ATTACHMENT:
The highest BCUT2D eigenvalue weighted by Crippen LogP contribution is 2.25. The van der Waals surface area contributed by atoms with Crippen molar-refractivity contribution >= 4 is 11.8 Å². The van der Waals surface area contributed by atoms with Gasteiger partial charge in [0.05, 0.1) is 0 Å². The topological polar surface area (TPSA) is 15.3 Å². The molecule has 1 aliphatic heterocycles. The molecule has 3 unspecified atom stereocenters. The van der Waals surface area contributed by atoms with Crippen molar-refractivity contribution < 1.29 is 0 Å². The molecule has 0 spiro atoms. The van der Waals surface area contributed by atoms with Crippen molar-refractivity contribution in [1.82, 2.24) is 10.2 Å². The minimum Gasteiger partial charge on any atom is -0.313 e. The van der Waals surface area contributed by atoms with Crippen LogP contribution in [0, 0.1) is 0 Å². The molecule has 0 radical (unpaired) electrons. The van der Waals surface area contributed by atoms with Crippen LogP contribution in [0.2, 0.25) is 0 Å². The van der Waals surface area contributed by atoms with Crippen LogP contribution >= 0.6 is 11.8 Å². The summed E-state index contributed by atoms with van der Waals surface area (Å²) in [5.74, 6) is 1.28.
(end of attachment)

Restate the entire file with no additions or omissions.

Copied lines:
The highest BCUT2D eigenvalue weighted by Crippen LogP contribution is 2.25. The van der Waals surface area contributed by atoms with Crippen molar-refractivity contribution >= 4 is 11.8 Å². The van der Waals surface area contributed by atoms with Gasteiger partial charge in [0.05, 0.1) is 0 Å². The topological polar surface area (TPSA) is 15.3 Å². The molecule has 1 aliphatic heterocycles. The molecule has 3 unspecified atom stereocenters. The van der Waals surface area contributed by atoms with Crippen molar-refractivity contribution < 1.29 is 0 Å². The molecule has 0 spiro atoms. The van der Waals surface area contributed by atoms with Crippen molar-refractivity contribution in [1.82, 2.24) is 10.2 Å². The minimum Gasteiger partial charge on any atom is -0.313 e. The van der Waals surface area contributed by atoms with Crippen LogP contribution in [0, 0.1) is 0 Å². The molecule has 0 radical (unpaired) electrons. The van der Waals surface area contributed by atoms with Crippen LogP contribution in [0.2, 0.25) is 0 Å². The van der Waals surface area contributed by atoms with Crippen LogP contribution >= 0.6 is 11.8 Å². The summed E-state index contributed by atoms with van der Waals surface area (Å²) in [5.74, 6) is 1.28.